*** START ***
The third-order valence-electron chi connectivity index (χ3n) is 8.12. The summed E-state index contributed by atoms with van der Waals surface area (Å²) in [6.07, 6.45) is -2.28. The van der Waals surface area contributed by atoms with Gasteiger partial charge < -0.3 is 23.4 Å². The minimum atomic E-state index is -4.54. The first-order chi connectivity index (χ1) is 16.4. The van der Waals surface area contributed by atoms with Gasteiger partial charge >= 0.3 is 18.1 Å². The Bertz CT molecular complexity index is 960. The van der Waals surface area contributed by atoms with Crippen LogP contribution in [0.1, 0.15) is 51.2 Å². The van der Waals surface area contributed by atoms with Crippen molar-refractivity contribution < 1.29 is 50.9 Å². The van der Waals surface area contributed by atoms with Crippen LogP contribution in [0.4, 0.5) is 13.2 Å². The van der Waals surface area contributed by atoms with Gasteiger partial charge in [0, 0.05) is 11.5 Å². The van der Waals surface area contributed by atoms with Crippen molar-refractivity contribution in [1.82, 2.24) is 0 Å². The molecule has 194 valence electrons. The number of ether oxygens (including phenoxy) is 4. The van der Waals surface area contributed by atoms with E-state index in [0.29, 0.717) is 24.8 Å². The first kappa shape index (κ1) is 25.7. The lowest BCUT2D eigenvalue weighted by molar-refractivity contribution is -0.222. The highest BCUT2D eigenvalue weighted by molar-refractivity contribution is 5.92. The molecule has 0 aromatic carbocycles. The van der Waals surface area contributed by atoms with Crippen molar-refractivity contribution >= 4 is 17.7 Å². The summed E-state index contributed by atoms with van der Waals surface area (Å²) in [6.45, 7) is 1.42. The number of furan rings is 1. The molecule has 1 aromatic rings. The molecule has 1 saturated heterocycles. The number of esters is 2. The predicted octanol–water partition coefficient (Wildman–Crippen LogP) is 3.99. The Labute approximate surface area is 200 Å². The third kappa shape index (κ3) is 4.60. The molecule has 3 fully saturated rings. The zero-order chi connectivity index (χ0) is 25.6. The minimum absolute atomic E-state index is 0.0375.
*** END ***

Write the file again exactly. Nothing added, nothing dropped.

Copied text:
The third-order valence-electron chi connectivity index (χ3n) is 8.12. The summed E-state index contributed by atoms with van der Waals surface area (Å²) in [6.07, 6.45) is -2.28. The van der Waals surface area contributed by atoms with Gasteiger partial charge < -0.3 is 23.4 Å². The minimum atomic E-state index is -4.54. The first-order chi connectivity index (χ1) is 16.4. The van der Waals surface area contributed by atoms with Gasteiger partial charge >= 0.3 is 18.1 Å². The Bertz CT molecular complexity index is 960. The van der Waals surface area contributed by atoms with Crippen LogP contribution in [0.1, 0.15) is 51.2 Å². The van der Waals surface area contributed by atoms with Crippen molar-refractivity contribution < 1.29 is 50.9 Å². The van der Waals surface area contributed by atoms with Crippen LogP contribution in [0.4, 0.5) is 13.2 Å². The van der Waals surface area contributed by atoms with Gasteiger partial charge in [0, 0.05) is 11.5 Å². The van der Waals surface area contributed by atoms with Crippen molar-refractivity contribution in [1.82, 2.24) is 0 Å². The molecule has 194 valence electrons. The number of ether oxygens (including phenoxy) is 4. The van der Waals surface area contributed by atoms with E-state index in [0.29, 0.717) is 24.8 Å². The first kappa shape index (κ1) is 25.7. The lowest BCUT2D eigenvalue weighted by molar-refractivity contribution is -0.222. The highest BCUT2D eigenvalue weighted by molar-refractivity contribution is 5.92. The molecule has 0 aromatic carbocycles. The van der Waals surface area contributed by atoms with Crippen molar-refractivity contribution >= 4 is 17.7 Å². The summed E-state index contributed by atoms with van der Waals surface area (Å²) in [6.45, 7) is 1.42. The number of furan rings is 1. The molecule has 1 aromatic rings. The molecule has 1 saturated heterocycles. The number of esters is 2. The predicted octanol–water partition coefficient (Wildman–Crippen LogP) is 3.99. The Labute approximate surface area is 200 Å². The third kappa shape index (κ3) is 4.60. The molecule has 3 fully saturated rings. The zero-order chi connectivity index (χ0) is 25.6. The minimum absolute atomic E-state index is 0.0375.